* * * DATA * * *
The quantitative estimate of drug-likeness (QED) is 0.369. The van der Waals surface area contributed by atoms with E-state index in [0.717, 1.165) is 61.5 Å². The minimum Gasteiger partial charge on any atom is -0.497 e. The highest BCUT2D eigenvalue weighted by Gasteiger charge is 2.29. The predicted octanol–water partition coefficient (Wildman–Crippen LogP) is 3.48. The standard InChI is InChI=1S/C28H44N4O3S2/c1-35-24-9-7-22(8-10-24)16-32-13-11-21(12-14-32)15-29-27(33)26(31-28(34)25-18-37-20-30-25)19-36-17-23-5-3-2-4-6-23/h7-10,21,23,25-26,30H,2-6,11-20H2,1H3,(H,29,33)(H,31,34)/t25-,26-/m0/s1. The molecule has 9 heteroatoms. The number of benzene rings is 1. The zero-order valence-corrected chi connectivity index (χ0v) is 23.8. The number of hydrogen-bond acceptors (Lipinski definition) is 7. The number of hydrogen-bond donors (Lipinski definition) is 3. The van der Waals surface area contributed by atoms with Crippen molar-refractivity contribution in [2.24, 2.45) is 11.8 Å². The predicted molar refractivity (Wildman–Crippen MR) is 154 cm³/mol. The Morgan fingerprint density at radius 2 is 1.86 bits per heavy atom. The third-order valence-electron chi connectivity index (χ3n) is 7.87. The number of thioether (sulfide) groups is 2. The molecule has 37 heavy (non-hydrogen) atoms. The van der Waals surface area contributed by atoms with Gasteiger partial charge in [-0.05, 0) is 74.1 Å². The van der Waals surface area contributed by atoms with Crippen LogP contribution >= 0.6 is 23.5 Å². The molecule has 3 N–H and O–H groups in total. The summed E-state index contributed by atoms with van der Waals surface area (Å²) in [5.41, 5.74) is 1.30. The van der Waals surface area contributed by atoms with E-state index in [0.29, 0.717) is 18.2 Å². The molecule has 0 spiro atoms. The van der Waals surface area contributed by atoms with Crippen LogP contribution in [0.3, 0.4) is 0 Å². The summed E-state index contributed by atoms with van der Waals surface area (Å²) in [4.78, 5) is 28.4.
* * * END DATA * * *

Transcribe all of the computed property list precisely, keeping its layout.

The quantitative estimate of drug-likeness (QED) is 0.369. The van der Waals surface area contributed by atoms with E-state index in [0.717, 1.165) is 61.5 Å². The minimum Gasteiger partial charge on any atom is -0.497 e. The highest BCUT2D eigenvalue weighted by Gasteiger charge is 2.29. The predicted octanol–water partition coefficient (Wildman–Crippen LogP) is 3.48. The standard InChI is InChI=1S/C28H44N4O3S2/c1-35-24-9-7-22(8-10-24)16-32-13-11-21(12-14-32)15-29-27(33)26(31-28(34)25-18-37-20-30-25)19-36-17-23-5-3-2-4-6-23/h7-10,21,23,25-26,30H,2-6,11-20H2,1H3,(H,29,33)(H,31,34)/t25-,26-/m0/s1. The molecule has 9 heteroatoms. The number of benzene rings is 1. The zero-order valence-corrected chi connectivity index (χ0v) is 23.8. The number of hydrogen-bond acceptors (Lipinski definition) is 7. The number of hydrogen-bond donors (Lipinski definition) is 3. The van der Waals surface area contributed by atoms with Crippen molar-refractivity contribution in [2.24, 2.45) is 11.8 Å². The predicted molar refractivity (Wildman–Crippen MR) is 154 cm³/mol. The Morgan fingerprint density at radius 2 is 1.86 bits per heavy atom. The third-order valence-electron chi connectivity index (χ3n) is 7.87. The number of thioether (sulfide) groups is 2. The molecule has 37 heavy (non-hydrogen) atoms. The van der Waals surface area contributed by atoms with Gasteiger partial charge in [-0.05, 0) is 74.1 Å². The van der Waals surface area contributed by atoms with Crippen LogP contribution >= 0.6 is 23.5 Å². The molecule has 3 N–H and O–H groups in total. The summed E-state index contributed by atoms with van der Waals surface area (Å²) in [5.41, 5.74) is 1.30. The van der Waals surface area contributed by atoms with E-state index in [0.29, 0.717) is 18.2 Å². The molecule has 0 spiro atoms. The van der Waals surface area contributed by atoms with Crippen LogP contribution in [0.3, 0.4) is 0 Å². The summed E-state index contributed by atoms with van der Waals surface area (Å²) in [4.78, 5) is 28.4.